I’ve struggled with this myself. It can be really tough watching some of the Compassion videos. I want to go on the site and sponsor all of the children. The thing that faces me is that I don’t have a clear cut income, since I do my own businesses. So, I can’t quite go and spend the money when I have it, because I don’t know when I get it next. Then at the same time, I’m challenged to live by faith and that sometimes we need to step out in faith, trusting the Lord. The last thing I want to do is sponsor a child and in the future have to withdraw. I couldn’t imagine doing that to one of those little children.

    I started thinking about that and also thinking about what Christ did. He came to the earth and He invested His life into His disciples. As a matter of fact, there were times that He would leave people with genuine needs and would spend the time with the disciples. He did this so that He could send them out to preach. (Mark 3:14). By concentrating on the disciples, He was able to concentrate on the whole world, so that when the book of Colossians was written, it describes the Gospel as having been proclaimed to every creature under heaven. So, our Saviour really reached an entire generation with that strategy.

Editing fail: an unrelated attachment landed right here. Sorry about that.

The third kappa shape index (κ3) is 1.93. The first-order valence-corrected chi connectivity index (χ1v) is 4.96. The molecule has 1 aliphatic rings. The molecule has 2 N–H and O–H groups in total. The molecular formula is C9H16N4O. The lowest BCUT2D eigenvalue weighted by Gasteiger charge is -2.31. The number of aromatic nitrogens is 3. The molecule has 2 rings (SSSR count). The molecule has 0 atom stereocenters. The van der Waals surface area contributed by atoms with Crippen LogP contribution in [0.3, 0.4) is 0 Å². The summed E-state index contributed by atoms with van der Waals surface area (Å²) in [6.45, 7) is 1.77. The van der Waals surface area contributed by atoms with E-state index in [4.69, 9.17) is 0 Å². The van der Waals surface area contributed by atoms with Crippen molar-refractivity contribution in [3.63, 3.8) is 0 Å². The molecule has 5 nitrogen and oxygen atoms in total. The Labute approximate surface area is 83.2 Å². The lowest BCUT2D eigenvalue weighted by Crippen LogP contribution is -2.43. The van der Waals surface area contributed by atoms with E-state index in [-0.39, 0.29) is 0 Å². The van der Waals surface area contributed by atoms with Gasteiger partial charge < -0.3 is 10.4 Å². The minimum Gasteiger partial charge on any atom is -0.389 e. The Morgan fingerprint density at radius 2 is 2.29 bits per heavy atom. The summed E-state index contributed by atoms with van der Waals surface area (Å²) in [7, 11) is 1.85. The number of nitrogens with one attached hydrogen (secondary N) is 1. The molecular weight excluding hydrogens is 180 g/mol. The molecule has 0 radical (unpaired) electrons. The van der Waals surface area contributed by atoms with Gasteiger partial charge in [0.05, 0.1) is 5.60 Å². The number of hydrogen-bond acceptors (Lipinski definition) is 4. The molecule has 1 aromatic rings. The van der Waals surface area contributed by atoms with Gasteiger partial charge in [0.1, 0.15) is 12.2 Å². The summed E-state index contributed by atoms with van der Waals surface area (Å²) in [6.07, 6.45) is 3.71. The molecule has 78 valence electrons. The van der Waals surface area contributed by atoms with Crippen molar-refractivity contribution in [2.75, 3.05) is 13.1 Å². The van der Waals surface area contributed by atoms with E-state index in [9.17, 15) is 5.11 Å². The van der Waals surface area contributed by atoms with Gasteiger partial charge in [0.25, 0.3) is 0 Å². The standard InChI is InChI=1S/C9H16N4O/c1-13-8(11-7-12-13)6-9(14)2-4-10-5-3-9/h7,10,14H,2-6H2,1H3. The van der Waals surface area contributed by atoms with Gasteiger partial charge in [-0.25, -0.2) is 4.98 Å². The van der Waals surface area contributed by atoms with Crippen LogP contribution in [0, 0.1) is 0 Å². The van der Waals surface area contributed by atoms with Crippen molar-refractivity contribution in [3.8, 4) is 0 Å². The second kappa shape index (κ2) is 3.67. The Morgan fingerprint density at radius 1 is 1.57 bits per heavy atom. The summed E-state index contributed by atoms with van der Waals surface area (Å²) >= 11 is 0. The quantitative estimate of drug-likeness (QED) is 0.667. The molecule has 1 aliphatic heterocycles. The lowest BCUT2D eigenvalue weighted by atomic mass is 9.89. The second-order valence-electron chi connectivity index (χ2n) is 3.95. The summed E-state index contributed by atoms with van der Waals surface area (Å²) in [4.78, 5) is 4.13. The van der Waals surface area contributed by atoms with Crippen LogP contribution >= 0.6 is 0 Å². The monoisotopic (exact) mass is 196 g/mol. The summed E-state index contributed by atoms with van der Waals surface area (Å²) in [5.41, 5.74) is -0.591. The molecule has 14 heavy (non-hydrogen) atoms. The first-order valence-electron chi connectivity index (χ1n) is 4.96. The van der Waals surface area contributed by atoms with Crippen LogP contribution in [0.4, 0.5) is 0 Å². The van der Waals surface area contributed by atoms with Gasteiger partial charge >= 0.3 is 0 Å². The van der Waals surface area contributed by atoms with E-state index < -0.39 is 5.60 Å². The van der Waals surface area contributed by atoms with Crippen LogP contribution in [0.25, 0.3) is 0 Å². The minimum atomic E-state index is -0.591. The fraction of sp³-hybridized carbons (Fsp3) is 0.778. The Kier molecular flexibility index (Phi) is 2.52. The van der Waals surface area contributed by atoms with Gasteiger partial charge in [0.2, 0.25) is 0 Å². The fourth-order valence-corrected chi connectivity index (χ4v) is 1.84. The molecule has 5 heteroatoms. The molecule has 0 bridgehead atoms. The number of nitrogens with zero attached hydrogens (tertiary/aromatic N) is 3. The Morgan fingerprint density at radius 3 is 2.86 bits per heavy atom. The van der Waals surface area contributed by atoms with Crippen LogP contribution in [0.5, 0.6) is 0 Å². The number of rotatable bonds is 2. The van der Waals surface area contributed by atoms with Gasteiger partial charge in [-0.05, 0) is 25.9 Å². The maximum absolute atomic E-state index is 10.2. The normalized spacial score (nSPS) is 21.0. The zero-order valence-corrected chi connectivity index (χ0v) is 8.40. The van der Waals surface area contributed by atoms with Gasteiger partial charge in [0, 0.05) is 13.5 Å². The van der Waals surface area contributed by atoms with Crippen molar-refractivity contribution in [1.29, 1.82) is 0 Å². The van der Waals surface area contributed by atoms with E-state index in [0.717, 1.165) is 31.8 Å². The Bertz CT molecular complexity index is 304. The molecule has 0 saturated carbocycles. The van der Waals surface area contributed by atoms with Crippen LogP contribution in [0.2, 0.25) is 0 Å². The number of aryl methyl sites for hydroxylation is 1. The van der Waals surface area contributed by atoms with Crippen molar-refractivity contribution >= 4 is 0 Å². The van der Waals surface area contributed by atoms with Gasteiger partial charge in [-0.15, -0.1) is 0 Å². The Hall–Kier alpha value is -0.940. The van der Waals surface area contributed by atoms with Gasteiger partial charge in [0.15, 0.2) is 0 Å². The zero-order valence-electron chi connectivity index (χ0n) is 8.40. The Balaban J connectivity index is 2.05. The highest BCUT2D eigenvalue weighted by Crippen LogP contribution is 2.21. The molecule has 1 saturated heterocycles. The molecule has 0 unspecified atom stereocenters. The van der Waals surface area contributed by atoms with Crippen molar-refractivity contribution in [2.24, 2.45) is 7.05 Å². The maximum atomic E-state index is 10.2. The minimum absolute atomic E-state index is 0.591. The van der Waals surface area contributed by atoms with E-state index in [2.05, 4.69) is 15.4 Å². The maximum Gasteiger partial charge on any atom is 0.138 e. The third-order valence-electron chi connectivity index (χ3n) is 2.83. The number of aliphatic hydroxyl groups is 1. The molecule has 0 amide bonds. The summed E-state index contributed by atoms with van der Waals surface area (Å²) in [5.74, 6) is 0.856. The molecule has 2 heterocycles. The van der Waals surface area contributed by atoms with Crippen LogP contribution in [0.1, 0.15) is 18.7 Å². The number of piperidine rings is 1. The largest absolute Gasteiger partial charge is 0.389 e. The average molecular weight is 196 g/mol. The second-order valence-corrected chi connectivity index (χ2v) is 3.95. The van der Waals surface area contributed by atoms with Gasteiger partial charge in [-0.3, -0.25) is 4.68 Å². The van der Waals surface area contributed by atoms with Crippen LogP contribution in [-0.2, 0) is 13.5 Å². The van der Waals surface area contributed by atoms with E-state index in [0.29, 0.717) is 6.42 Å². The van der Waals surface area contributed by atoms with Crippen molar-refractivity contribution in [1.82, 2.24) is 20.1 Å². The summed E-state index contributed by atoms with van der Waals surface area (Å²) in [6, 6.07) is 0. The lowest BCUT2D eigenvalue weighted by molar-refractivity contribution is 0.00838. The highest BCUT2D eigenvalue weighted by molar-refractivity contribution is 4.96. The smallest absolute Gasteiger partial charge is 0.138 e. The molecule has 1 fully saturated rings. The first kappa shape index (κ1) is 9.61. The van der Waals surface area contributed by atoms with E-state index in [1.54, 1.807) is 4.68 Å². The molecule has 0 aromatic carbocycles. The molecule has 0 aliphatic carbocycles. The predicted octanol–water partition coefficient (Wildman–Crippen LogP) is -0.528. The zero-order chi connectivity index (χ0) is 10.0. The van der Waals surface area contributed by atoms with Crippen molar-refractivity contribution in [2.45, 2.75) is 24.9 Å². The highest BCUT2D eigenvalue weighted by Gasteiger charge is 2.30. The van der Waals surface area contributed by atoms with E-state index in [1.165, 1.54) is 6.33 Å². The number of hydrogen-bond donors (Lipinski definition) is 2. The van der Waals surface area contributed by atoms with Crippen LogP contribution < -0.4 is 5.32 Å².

What I learned from that is that the key is discipleship or multiplication. That’s why I’m so excited about the model of Compassion. It emphasizes the long term relationship between a child and a sponsor.

    So, I see the child as not just the fruit, but the seeds in the fruit. For instance I sponsor a little girl named Dulce. She is a really nice little girl. She got saved and then her mom got saved. Now, recently I’ve gotten letters from them and they are sharing the love of Christ with all of the children in the area. I was so excited, because the Gospel is not just stopping with her. It’s reaching other children through her and God can cause those children to reach totally different children through them, etc…